In choosing your Sprinter, you've first to decide on your bodystyle. As well as the standard Panel Van, there's also a Traveliner minibus option that can seat up to 17 people, plus the usual Chassis Cab, Crew Cab and Dropside options. Here, we're going to assume you want a Panel Van. A choice of Standard, High or Super-High roof heights you might expect but more unusual in this class is the provision of up to four body lengths - Short, Medium, Long and Extra-long. Then, depending upon the kind of use you have in mind, you'll need to decide upon a Gross Vehicle Weight - 3.0, 3.5, 4.6 or 5.0-tonne. The 3.0-tonne models are badged with a number starting '2' - so 211CDI, 214CDI and 216CDI, depending on your choice of engine. The 3.5-tonne models use a similar structure but have badgework starting '3', the 4.6-tonners start '4' and the 5.0-tonners start '5'. Hopefully, that's not too complicated to grasp.
Mercedes' appetite for innovation is apparent in the development of this current version, most notably in the fitment of the sort of safety features that not so very long ago were the preserve of luxury saloons. The Sprinter is available with Crosswind Assist, which is fitted as standard, and COLLISION PREVENTION ASSIST and Blind Spot Assist, which are both optional. Other key safety features are Highbeam Assist and Lane Keeping Assist.
On top of the latest safety functions, you also get more commonplace features such as ESP stability control with ASR Acceleration Skid Control on all models, plus ABS with Brake Assist and electronic brakeforce distribution to maximise its effectiveness, a bulb failure indicator and a useful feature that flashes the rear lights to warn following motorists in emergency stop.
Practicalities and Costs
The Sprinter founded its reputation on solid practicality and the current model is no exception. The rear doors can be swung through 270-degrees and latched against the sides and the rear door aperture is 1565mm in width, while its height is either 1540 or 1840mm, depending upon your choice of roof height. Ultimate loading capacity does of course depend upon your choice between four body lengths. There's the Short one that has a loadspace length of 2600mm, the Medium version that boosts this to 3265mm and the long or extra long options with their extended overhangs that boost total loadspace length to either 4300mm or an enormous 4700mm. The compact and long options sit on a standard wheelbase of 3,250mm or 3665mm but the lengthiest 'long' or 'extra long' models get an extension between the wheels to 4,325mm. Near vertical interior walls and levelled-off wheelarches mean that you can make the very most of the space on offer.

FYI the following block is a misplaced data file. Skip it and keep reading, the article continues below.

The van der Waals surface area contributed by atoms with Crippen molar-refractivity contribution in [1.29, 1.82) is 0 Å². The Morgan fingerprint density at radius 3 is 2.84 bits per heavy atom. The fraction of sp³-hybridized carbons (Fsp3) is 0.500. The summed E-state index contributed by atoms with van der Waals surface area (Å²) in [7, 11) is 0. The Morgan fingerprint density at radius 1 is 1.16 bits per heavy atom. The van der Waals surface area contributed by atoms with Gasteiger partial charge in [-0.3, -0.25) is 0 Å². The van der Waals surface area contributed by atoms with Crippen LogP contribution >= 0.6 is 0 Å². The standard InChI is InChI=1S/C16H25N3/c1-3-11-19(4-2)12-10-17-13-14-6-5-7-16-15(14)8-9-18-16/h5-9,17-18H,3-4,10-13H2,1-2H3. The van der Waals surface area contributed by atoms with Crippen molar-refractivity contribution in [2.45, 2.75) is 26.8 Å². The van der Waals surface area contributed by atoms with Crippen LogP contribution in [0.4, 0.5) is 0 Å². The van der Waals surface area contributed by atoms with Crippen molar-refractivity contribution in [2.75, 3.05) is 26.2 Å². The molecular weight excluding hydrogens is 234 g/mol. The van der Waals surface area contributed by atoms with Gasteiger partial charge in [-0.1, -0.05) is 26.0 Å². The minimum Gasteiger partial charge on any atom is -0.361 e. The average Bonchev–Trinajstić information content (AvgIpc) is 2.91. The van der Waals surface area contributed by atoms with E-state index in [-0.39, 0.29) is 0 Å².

Running costs will depend on your choice between either standard or 'BlueEFFICIENCY' engine options, the latter giving you a stop/start engine system, plus various eco tweaks. As a result, a typical 'BlueEFFICIENCY'-spec Sprinter variant should be able to regularly return around 45mpg on the combined cycle, an impressive reading in this segment.
All Sprinter models also come with the ASSYST maintenance calculation system as standard and owners can bank on intervals being as widely spread as 37,000 miles apart, helping cut operator maintenance budgets significantly.
Despite its European success, this Sprinter still isn't one of the first vans that many British business think of when their looking for a really large LCV. Yet on the evidence of this test, perhaps its should be. It's as big and practical as any of its rivals, with a very refined powertrain. Plus, crucially, if you specify your vehicle correctly, you'll be buying into a set of running cost figures that are difficult to better in this segment.
Yes of course there are cheaper rivals. Some of them feel a little more avant garde too and have cleverer cabs. But when it comes to the things that actually matter when it comes to running a vehicle of this kind, the Sprinter ticks most of the important boxes with the kind of thoroughness that you'd expect from something bearing the famous Three Pointed Star on its grille. All of which means that whatever your business, this could be your righthand van.